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Will I or won’t I … what retirement really means


Will I or won’t I … what retirement really means

Should I retire? How do I know if I will be happier staying in my job or leaving it? JUDY RAFFERTY examines the big questions for the post-work world.

Should I retire is a big question and one we should ask and consider carefully. Please remember that as a psychologist, I do not address the financial considerations.

Imagine a horizontal line. At the far end we have 100 per cent certainty to retire, at the other, 100 per cent certainty to not retire.

Every employed person is somewhere between those two points. Where are you?

It may not surprise you that I find younger people, for whom retirement is some way off, position themselves closer to the “will retire” end. One chap who was turning 50 said to me, do you have a scale with “200 per cent will retire as soon as possible” on it?

Yet, the closer people come to having to make and act on the decision to retire, the more they move and slide on the scale. This is understandable.

When you are in work you know what you have. Getting out is an unknown and therefore something of a gamble.

Some people tell me they will never retire. This is a goal that is unlikely to be successful, but I appreciate the intention. Except for a few, at some point people will usually have to leave work, with or without dignity, whether or not it is their decision.

I believe that, for some people, they wish to continue to work as a way of staying in the game … of life. Some folk have very rewarding jobs. They get a strong sense of identity from their work. Or they find their work fundamentally sustaining and engaging. I have frequently found this with people in creative industries.

Or it gives them a sense of connection with others. Or it provides a sense of control. Or it leads to a self-perspective of having currency and relevance. And of course, there is always the other meaning of the word currency.

Work provides money which provides many good things in life. We know that work is a way of getting things that make life good. But only some of these good things are ones you can buy.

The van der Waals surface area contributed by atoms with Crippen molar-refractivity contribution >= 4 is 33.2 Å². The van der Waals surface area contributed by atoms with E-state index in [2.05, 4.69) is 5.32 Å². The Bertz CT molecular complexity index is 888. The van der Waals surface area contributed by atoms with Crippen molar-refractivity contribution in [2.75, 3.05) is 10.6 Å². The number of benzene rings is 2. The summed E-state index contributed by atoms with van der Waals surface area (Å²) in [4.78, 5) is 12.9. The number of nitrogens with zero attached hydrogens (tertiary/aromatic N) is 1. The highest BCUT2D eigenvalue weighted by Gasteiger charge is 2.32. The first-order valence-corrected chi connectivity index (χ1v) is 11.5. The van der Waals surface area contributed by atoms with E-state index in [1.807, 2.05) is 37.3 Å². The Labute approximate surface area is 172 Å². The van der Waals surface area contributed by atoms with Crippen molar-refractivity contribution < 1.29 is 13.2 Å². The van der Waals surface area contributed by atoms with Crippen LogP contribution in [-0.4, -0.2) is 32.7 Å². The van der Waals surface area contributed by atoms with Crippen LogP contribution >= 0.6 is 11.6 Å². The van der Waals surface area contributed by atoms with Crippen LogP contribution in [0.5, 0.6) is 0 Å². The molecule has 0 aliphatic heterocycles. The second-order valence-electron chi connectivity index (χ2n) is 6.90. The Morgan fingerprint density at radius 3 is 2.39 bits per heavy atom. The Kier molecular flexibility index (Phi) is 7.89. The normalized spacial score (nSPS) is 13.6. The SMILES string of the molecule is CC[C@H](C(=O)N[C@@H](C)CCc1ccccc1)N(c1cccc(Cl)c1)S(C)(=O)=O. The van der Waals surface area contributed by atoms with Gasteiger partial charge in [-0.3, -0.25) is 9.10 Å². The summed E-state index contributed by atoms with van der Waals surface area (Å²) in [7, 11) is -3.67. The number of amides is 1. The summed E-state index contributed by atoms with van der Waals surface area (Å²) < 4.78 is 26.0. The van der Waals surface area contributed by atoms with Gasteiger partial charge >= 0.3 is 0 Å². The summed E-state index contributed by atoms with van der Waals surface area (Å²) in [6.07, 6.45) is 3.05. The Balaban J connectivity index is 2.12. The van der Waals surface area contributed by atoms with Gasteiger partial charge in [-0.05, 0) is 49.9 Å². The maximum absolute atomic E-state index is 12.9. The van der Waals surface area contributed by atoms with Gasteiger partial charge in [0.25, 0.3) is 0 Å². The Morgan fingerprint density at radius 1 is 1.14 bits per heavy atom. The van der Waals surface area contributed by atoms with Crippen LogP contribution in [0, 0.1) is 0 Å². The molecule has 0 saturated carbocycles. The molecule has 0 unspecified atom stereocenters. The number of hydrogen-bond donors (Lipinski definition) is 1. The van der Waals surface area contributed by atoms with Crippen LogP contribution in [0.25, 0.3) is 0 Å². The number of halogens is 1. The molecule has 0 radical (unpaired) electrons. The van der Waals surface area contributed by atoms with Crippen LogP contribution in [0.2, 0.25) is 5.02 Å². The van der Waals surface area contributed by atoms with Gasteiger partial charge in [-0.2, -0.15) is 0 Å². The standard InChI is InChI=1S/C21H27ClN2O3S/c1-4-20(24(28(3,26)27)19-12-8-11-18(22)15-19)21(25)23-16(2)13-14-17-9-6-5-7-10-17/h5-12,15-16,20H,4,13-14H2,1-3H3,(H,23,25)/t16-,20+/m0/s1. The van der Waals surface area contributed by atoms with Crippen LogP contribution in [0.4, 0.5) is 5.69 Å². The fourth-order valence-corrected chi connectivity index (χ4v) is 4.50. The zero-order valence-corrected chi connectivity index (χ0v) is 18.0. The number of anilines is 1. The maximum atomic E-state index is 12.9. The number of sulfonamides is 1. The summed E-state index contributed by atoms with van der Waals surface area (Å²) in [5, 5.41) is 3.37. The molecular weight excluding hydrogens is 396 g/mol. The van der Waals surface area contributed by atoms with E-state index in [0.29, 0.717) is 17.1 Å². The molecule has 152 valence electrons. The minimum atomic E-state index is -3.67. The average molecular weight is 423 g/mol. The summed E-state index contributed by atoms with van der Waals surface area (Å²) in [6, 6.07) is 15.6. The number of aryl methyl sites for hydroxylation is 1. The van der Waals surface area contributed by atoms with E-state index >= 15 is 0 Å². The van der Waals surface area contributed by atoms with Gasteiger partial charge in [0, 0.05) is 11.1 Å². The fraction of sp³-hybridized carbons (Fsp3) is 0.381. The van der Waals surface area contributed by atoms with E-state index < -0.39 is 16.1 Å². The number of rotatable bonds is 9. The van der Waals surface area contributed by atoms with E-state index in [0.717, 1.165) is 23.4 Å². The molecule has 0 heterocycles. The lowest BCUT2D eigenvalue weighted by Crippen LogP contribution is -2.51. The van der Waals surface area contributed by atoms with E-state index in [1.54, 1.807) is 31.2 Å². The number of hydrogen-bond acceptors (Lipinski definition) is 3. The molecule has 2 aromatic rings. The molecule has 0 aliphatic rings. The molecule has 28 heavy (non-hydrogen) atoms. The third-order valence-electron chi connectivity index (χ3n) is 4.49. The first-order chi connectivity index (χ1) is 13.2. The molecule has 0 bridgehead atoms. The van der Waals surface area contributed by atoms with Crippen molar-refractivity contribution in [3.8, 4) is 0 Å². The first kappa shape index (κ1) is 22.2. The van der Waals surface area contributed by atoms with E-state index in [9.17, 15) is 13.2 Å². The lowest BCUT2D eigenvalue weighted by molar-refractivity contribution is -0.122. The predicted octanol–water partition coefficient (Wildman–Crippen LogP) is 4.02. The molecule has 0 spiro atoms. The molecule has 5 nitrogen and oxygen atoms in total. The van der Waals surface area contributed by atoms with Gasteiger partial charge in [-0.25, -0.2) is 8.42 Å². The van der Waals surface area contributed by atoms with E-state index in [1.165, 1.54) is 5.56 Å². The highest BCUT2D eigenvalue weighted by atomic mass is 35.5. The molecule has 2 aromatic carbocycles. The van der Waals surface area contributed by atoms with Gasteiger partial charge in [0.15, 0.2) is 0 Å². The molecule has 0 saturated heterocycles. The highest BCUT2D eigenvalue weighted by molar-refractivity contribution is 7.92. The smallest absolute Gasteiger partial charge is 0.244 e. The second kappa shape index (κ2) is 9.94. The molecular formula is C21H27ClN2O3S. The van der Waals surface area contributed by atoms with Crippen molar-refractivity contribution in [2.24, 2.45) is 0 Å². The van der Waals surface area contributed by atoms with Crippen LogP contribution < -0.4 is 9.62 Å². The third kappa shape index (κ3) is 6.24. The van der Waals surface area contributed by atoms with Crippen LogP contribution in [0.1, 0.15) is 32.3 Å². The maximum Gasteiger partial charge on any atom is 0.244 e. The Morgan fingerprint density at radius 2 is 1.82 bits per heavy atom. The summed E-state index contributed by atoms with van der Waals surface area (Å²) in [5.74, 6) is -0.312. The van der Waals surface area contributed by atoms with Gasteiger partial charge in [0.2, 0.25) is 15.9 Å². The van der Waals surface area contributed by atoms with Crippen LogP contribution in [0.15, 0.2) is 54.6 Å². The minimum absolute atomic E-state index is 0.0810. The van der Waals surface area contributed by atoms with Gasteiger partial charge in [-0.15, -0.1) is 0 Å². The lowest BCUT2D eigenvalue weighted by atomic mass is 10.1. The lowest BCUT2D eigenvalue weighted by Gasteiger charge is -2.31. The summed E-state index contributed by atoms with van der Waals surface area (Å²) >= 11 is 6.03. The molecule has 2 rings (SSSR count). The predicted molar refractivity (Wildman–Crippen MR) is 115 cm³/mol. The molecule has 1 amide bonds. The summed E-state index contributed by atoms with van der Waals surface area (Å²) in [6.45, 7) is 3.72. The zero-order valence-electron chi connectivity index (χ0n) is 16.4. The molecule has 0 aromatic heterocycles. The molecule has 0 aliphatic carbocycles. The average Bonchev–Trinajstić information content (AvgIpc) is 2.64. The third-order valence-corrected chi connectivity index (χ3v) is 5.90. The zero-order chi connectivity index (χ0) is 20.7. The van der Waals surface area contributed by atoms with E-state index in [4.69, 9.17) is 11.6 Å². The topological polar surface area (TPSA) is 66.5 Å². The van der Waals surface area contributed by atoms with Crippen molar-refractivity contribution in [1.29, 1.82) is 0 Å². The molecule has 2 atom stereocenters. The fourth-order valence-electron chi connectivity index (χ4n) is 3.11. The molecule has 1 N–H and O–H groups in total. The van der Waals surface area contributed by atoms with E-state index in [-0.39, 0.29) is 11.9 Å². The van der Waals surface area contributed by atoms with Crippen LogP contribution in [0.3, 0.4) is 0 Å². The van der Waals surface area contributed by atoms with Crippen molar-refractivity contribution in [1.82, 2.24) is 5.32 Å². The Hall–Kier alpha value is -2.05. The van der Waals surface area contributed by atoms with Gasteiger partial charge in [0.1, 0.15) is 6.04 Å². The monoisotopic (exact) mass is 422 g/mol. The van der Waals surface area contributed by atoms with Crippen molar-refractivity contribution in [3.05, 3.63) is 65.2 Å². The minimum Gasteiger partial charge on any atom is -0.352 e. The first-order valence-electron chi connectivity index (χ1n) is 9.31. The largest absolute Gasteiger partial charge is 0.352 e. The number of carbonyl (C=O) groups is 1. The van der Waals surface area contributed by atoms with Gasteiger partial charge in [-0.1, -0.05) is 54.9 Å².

The problem is that staying in work provides good things but getting out does too. Perhaps the more good things that work provides for the individual the harder the decision to retire might be.

For some the consideration is whether staying provides less bad things than getting out.

Julia told me with a sigh that she would rather go to work and put up with her demanding boss than stay at home with her equally demanding husband and resident adult daughter. Julia is close to retirement.

On our scale she moves between 10 per cent and 50 per cent certainty of retiring, depending on what is happening at home.

On the other hand, Paul could retire any time. He has had a long career, has adequate funds and a home life to which he is looking forward.

How does Julia make her decision? How does Paul make his?

One way of making the retirement decision is to start with the end. Firstly, acknowledge that you will ultimately retire. Who do you want to be as you move into that phase? What age will you be? Perhaps late midlife or early older age or late older age, or just old?

What sort of mobility and enthusiasm will you have for making a new life? What do you need to have in place? What social connections will support you? How purposeful will you feel?  Why will life feel meaningful? How will you be having fun? What will you be doing and learning and consolidating so that it takes you through from retirement into old age?

It is important to be able to answer these questions, to have a vision of yourself entering into and winning in this life phase.

If you work until you are no longer relevant you may feel great while working but not be prepared for the challenges of retirement.

Like all life stages, retirement requires preparation and readiness. This is why I wrote Retirement Your Way.

As the subtitle says, it is a practical guide to knowing what you want and how to get it.

Research has shown that pre-retirement education that addresses more than financial planning is associated with retirement wellbeing – no matter what your age when you retire.

 Judy Rafferty is the author of Retirement Your Way, A Practical Guide to Knowing What You Want and How to Get It. Available at all good bookshops and online.

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